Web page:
• Features over two hundred texts
  • Includes rare material by J H Newman, T H Huxley, Michael Faraday, John Ruskin, Arthur Conan Doyle, William Thackeray, Harriet Martineau and Gerard Manley Hopkins
  • Large editorial team made up of leading scholars in the field from the UK and North America
  • Full scholarly apparatus, including a general introduction, volume introductions, headnotesand endnotes
  • Consolidated index in the final volume

Part I

General Introduction

Volume 1: Negotiating Boundaries
‘On the Application of the Terms Poetry, Science, and Philosophy’, Monthly Repository (1834); William Whewell, Philosophy of the Inductive Sciences Founded upon their History (1840) [extracts]; Robert Hunt, The Poetry of Science; or, Studies in the Physical Phenomena of Nature (1848) [extract]; George Henry Lewes, Comte’s Philosophy of the Sciences (1857) [extract]; [William Whewell], ‘Spedding’s Complete Edition of the Works of BaconEdinburgh Review (1857) [extract]; John Henry Newman, ‘The Mission of the Benedictine Order’, Atlantis (1858); Hugh Miller, Popular Geology: A Series of Lectures read before the Philosophical Institution of Edinburgh (1859) [extract]; Eneas Sweetland Dallas, The Gay Science (1866) [extracts]; Charles Kingsley, ‘A Charm of Birds’, Fraser’s Magazine (1867); Michael Faraday, ‘Observations on the Education of the Judgment. A Lecture Delivered at the Royal Institution of Great Britain’ (1867) [extract]; Thomas Henry Huxley, ‘Aphorisms by Goethe’, Nature (1869); John Tyndall, ‘On the Scientific Use of the Imagination’, Fragments of Science for Unscientific People (1871); John Ruskin, ‘The Relation to Art of the Sciences of Organic Form’, The Eagle’s Nest (1872); Edward Dowden, ‘The Scientific Movement and Literature’, Contemporary Review (1877); Thomas Henry Huxley, ‘On Science and Art in Relation to Education’ (1882), in Science and Education. Essays by Thomas H Huxley (1893); William Samuel vs Thomas Henry Huxley: Lilly, ‘Materialism and Morality’, Fortnightly Review (1886), Huxley, ‘Science and Morals’, Fortnightly Review (1886), Lilly, ‘The Province of Physics’, Fortnightly Review (1887); Arthur James Balfour, The Foundations of Belief (1895) [extracts]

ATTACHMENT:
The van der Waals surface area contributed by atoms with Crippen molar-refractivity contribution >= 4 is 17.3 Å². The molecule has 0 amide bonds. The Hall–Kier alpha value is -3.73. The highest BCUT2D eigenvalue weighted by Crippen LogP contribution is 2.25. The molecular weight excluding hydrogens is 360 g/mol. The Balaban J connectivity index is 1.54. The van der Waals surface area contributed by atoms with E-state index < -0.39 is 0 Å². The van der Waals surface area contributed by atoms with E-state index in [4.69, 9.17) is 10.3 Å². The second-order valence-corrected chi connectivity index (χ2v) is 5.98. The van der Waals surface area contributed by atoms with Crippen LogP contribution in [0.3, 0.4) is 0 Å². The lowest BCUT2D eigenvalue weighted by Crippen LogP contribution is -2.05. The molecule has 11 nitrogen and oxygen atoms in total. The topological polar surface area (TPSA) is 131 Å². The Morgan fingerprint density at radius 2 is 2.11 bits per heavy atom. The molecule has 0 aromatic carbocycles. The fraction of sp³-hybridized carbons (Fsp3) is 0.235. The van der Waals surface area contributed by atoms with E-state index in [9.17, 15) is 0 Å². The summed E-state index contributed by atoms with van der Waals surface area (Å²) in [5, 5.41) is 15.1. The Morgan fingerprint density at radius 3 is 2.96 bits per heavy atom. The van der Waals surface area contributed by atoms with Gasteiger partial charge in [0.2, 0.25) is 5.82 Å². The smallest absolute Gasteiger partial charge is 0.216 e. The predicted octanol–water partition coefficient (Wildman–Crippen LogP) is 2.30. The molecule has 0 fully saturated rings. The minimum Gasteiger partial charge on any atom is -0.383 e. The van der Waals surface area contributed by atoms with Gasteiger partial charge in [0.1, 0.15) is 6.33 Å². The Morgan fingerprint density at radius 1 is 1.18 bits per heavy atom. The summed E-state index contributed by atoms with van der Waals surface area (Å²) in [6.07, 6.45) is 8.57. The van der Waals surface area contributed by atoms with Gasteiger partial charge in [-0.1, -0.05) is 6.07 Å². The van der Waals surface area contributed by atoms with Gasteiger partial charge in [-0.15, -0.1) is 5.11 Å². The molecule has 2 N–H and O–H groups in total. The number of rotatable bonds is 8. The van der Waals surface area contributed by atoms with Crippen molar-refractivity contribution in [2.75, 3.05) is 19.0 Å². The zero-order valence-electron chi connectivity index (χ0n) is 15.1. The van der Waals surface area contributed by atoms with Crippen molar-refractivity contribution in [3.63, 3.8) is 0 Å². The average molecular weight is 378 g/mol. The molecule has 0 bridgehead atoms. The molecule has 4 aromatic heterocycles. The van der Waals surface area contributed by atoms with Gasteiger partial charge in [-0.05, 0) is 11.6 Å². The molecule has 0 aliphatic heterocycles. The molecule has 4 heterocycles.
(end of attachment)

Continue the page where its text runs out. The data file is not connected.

Volume 2: Victorian Science as Cultural Authority